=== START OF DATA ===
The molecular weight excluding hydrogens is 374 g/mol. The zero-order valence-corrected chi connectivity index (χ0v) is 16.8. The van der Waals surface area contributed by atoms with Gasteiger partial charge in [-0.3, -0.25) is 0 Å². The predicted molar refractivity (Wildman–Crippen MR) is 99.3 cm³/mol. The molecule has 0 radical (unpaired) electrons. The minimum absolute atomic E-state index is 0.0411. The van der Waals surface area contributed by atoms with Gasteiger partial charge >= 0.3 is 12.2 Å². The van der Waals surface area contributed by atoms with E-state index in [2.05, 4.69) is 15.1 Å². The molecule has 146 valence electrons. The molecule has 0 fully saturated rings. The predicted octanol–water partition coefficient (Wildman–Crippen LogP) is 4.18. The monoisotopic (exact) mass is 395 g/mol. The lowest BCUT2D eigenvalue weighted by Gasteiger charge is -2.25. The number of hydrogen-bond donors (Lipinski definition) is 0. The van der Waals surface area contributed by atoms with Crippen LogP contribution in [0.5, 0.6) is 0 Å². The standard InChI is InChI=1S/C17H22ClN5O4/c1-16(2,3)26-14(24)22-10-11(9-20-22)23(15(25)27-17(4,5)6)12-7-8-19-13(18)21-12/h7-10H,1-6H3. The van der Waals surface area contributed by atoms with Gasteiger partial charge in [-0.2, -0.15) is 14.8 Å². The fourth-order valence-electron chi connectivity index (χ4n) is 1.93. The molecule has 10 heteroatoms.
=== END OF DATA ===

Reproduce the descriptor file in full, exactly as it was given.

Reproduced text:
The molecular weight excluding hydrogens is 374 g/mol. The zero-order valence-corrected chi connectivity index (χ0v) is 16.8. The van der Waals surface area contributed by atoms with Gasteiger partial charge in [-0.3, -0.25) is 0 Å². The predicted molar refractivity (Wildman–Crippen MR) is 99.3 cm³/mol. The molecule has 0 radical (unpaired) electrons. The minimum absolute atomic E-state index is 0.0411. The van der Waals surface area contributed by atoms with Gasteiger partial charge >= 0.3 is 12.2 Å². The van der Waals surface area contributed by atoms with E-state index in [2.05, 4.69) is 15.1 Å². The molecule has 146 valence electrons. The molecule has 0 fully saturated rings. The predicted octanol–water partition coefficient (Wildman–Crippen LogP) is 4.18. The monoisotopic (exact) mass is 395 g/mol. The lowest BCUT2D eigenvalue weighted by Gasteiger charge is -2.25. The number of hydrogen-bond donors (Lipinski definition) is 0. The van der Waals surface area contributed by atoms with Crippen LogP contribution in [0.5, 0.6) is 0 Å². The standard InChI is InChI=1S/C17H22ClN5O4/c1-16(2,3)26-14(24)22-10-11(9-20-22)23(15(25)27-17(4,5)6)12-7-8-19-13(18)21-12/h7-10H,1-6H3. The van der Waals surface area contributed by atoms with Gasteiger partial charge in [-0.2, -0.15) is 14.8 Å². The fourth-order valence-electron chi connectivity index (χ4n) is 1.93. The molecule has 10 heteroatoms.